Amelia Joe-Chandler Sage Amethyst Agate Mountain Prayers Necklace


Amelia Joe-Chandler Sage Amethyst Agate Mountain Prayers Necklace

Amelia Joe-Chandler combines traditional cultural elements with a contemporary sense of design. This sterling silver necklace is set with a stunning sage amethyst agate cabochon that glows in certain lighting conditions. Note that the stone looks dramatically different, depending on lighting.

In the upper right hand corner, facing the front, is the cutout of an eagle, flying over the mountain forest that are seen in the dendritic formations and colors in the stone. Note that the eagle looks black because you are seeing the color of the background behind the pendant. The eagle, also visible on the reverse side, brings prayers to the mountain forest and is a harbinger of good fortune.

2 58 inches high, including bail, x 1 1/4 inches wide; 21 1/2 inch sterling silver chain.

Amelia Joe-Chandler does not use chemical polishes on her metal work. As a result, her work has a matte finish with a hand-made look. Her hammered bezels are an uncommon touch; they hold cabochons in place more securely than the more typical burnished bezel. The hand-finished silver resists tarnish better than more glossy sterling silver surfaces.

Out of stock

Amelia Joe-Chandler Sage Amethyst Agate Mountain Prayers Necklace

Amelia Joe-Chandler (Navajo)

Amelia Joe-Chandler (Navajo)

See work by Amelia Joe-Chandler (Navajo) here.

Amelia Joe-Chandler is Diné (Navajo) and is of the Bitterwater (todich’ iinnii) Clan, born for the Mud (hast lish nii) Clan.


2013: 2nd Place, Sculpture, Santa Fe Indian Market

2012: Best of Classification, Sculpture, Santa Fe Indian Market

2006-2007: Artist of the Year, Indian Arts and Crafts Association (IACA)

2006: 2nd Place award for a marriage of metals necklace with earrings.

2005: Honorable Mention at the Heard Museum Indian Fair and Market for a silver Mud Hogan Teapot.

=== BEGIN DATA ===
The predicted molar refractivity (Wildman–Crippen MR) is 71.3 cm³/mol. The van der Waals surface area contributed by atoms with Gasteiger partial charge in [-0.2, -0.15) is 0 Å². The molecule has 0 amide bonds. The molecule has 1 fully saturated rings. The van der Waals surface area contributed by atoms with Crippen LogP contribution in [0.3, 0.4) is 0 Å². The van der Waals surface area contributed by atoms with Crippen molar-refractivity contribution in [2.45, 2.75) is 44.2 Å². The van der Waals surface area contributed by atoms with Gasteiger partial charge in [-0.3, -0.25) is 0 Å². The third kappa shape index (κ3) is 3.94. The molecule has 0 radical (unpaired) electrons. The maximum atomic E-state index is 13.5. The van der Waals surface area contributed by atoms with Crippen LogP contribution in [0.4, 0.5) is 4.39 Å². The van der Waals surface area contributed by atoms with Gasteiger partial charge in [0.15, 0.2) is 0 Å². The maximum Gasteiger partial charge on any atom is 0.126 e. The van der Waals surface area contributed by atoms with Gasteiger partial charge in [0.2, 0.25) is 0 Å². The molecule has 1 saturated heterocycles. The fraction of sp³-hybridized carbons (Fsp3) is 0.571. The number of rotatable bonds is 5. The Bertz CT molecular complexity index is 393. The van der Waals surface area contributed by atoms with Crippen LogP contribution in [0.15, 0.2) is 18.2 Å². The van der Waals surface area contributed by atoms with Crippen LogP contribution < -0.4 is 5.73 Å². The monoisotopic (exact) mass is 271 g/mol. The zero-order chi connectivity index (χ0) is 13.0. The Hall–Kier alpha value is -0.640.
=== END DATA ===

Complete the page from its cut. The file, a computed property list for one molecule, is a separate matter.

She has won many other awards.

Artist Statement

My traditional Navajo background surfaces in all aspects of my jewelry design. A complete shift from traditional Navajo silversmith design to modern design will never happen for me. The Navajo culture is a powerful part of my life and I want parts of it to always surface in my designs. I have managed to combine my traditional ways with contemporary jewelry techniques.The Diné (Navajo) Philosophy of Life encompasses air, fire, water, and earth. The four sacred directions, colors, plants, and mountains are an integral part of my designs. These elements of nature – life giving sources – will not be shown together in one whole piece. To “”Walk in Beauty”” (Hozho’), as I have learned, is not easy when one walks in two worlds.

Indiana University-1997 Master of Science,Art Education with an emphasis in Metalsmith & Jewelry Design

New Mexico State University-1987 Bachelor of Science Art Education

Professional Experience
1997 to Present: Silversmith ~ Joe-Chandler Jewelry
1987 -2001: Art Teacher ~ Pre-school thru College
1975-1989: Sandpainter ~ Self-employed

Professional Memberships

Society of North American Goldsmiths (SNAG)
Indian Arts and Crafts Association (IACA)American Craft Council (ACC)

Dancing Bear Gallery Solo Show, Dirt & Art Expo, EyeCon Eyewear Exhibition, IAIA Contemporary Native American Art Show, MetalWorks: Containers of Form, Pinon Arts and Humanities Art Show, Playful Intent, Shot Tower Gallery: Honoring Native American Women and Women Artists, Home & Away Gallery Solo Shows, 2005 and 2006. Shows Art in the Park, Aspen Art Show, Durango Main Avenue Arts Festival, Eitlejorg Museum Indian Market, Heard Museum Indian Market, IACA Wholesale Show, Kansas City Indian Market & Southwest Showcase, Mid America Native American/Southwest Art Show, Moab Arts Festival, Museum of Northern Arizona Navajo Marketplace, Native American Artist Invitational, Native Harvest Art Festival, Prescott Indian Market, Red Earth, Santa Fe Indian Market, Texas Indian Market & Southwest Showcase

Artist in Residence
Career Preparatory School, Cortez Community School of the Arts, FCS Bioregional Outdoor Education Project, High Desert Summer School, Eagle Rock School.

Weight 5 lbs
Dimensions 10 × 8 × 4 in
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